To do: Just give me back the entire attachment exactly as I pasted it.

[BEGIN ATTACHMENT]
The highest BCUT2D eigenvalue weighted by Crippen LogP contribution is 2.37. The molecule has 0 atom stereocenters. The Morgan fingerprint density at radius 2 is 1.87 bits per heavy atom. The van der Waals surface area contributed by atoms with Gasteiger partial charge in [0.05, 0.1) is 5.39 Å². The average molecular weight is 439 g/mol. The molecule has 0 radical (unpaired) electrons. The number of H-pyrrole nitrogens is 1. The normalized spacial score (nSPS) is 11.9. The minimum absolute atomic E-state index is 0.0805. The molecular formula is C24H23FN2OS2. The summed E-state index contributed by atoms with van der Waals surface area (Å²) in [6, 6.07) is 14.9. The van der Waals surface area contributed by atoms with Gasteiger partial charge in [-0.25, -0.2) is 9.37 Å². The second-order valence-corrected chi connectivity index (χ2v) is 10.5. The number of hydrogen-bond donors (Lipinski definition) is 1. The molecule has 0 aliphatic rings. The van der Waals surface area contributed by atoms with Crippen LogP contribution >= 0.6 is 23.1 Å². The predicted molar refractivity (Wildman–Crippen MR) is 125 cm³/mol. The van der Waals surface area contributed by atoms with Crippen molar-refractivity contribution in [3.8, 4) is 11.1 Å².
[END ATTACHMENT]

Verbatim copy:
The highest BCUT2D eigenvalue weighted by Crippen LogP contribution is 2.37. The molecule has 0 atom stereocenters. The Morgan fingerprint density at radius 2 is 1.87 bits per heavy atom. The van der Waals surface area contributed by atoms with Gasteiger partial charge in [0.05, 0.1) is 5.39 Å². The average molecular weight is 439 g/mol. The molecule has 0 radical (unpaired) electrons. The number of H-pyrrole nitrogens is 1. The normalized spacial score (nSPS) is 11.9. The minimum absolute atomic E-state index is 0.0805. The molecular formula is C24H23FN2OS2. The summed E-state index contributed by atoms with van der Waals surface area (Å²) in [6, 6.07) is 14.9. The van der Waals surface area contributed by atoms with Gasteiger partial charge in [-0.25, -0.2) is 9.37 Å². The second-order valence-corrected chi connectivity index (χ2v) is 10.5. The number of hydrogen-bond donors (Lipinski definition) is 1. The molecule has 0 aliphatic rings. The van der Waals surface area contributed by atoms with Crippen LogP contribution >= 0.6 is 23.1 Å². The predicted molar refractivity (Wildman–Crippen MR) is 125 cm³/mol. The van der Waals surface area contributed by atoms with Crippen molar-refractivity contribution in [3.8, 4) is 11.1 Å².